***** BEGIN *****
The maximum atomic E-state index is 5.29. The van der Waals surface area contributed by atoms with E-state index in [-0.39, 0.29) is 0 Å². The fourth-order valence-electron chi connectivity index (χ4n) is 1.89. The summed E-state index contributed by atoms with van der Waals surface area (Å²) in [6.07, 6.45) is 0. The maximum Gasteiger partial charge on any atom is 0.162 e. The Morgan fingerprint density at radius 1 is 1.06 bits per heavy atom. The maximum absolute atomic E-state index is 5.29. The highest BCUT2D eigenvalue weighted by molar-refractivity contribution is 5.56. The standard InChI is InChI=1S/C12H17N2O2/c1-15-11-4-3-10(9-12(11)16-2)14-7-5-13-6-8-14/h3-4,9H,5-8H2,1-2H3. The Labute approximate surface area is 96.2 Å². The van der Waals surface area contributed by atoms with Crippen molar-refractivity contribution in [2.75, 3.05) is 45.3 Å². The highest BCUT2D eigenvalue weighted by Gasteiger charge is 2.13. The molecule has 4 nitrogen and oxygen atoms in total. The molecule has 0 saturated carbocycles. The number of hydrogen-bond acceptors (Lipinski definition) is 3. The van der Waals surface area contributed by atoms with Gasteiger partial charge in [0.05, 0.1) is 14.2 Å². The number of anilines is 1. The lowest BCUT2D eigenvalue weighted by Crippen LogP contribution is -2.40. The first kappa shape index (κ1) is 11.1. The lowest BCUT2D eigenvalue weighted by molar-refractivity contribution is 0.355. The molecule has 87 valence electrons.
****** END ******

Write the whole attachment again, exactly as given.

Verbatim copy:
The maximum atomic E-state index is 5.29. The van der Waals surface area contributed by atoms with E-state index in [-0.39, 0.29) is 0 Å². The fourth-order valence-electron chi connectivity index (χ4n) is 1.89. The summed E-state index contributed by atoms with van der Waals surface area (Å²) in [6.07, 6.45) is 0. The maximum Gasteiger partial charge on any atom is 0.162 e. The Morgan fingerprint density at radius 1 is 1.06 bits per heavy atom. The maximum absolute atomic E-state index is 5.29. The highest BCUT2D eigenvalue weighted by molar-refractivity contribution is 5.56. The standard InChI is InChI=1S/C12H17N2O2/c1-15-11-4-3-10(9-12(11)16-2)14-7-5-13-6-8-14/h3-4,9H,5-8H2,1-2H3. The Labute approximate surface area is 96.2 Å². The van der Waals surface area contributed by atoms with Crippen molar-refractivity contribution in [2.75, 3.05) is 45.3 Å². The highest BCUT2D eigenvalue weighted by Gasteiger charge is 2.13. The molecule has 4 nitrogen and oxygen atoms in total. The molecule has 0 saturated carbocycles. The number of hydrogen-bond acceptors (Lipinski definition) is 3. The van der Waals surface area contributed by atoms with Gasteiger partial charge in [0.05, 0.1) is 14.2 Å². The number of anilines is 1. The lowest BCUT2D eigenvalue weighted by Crippen LogP contribution is -2.40. The first kappa shape index (κ1) is 11.1. The lowest BCUT2D eigenvalue weighted by molar-refractivity contribution is 0.355. The molecule has 87 valence electrons.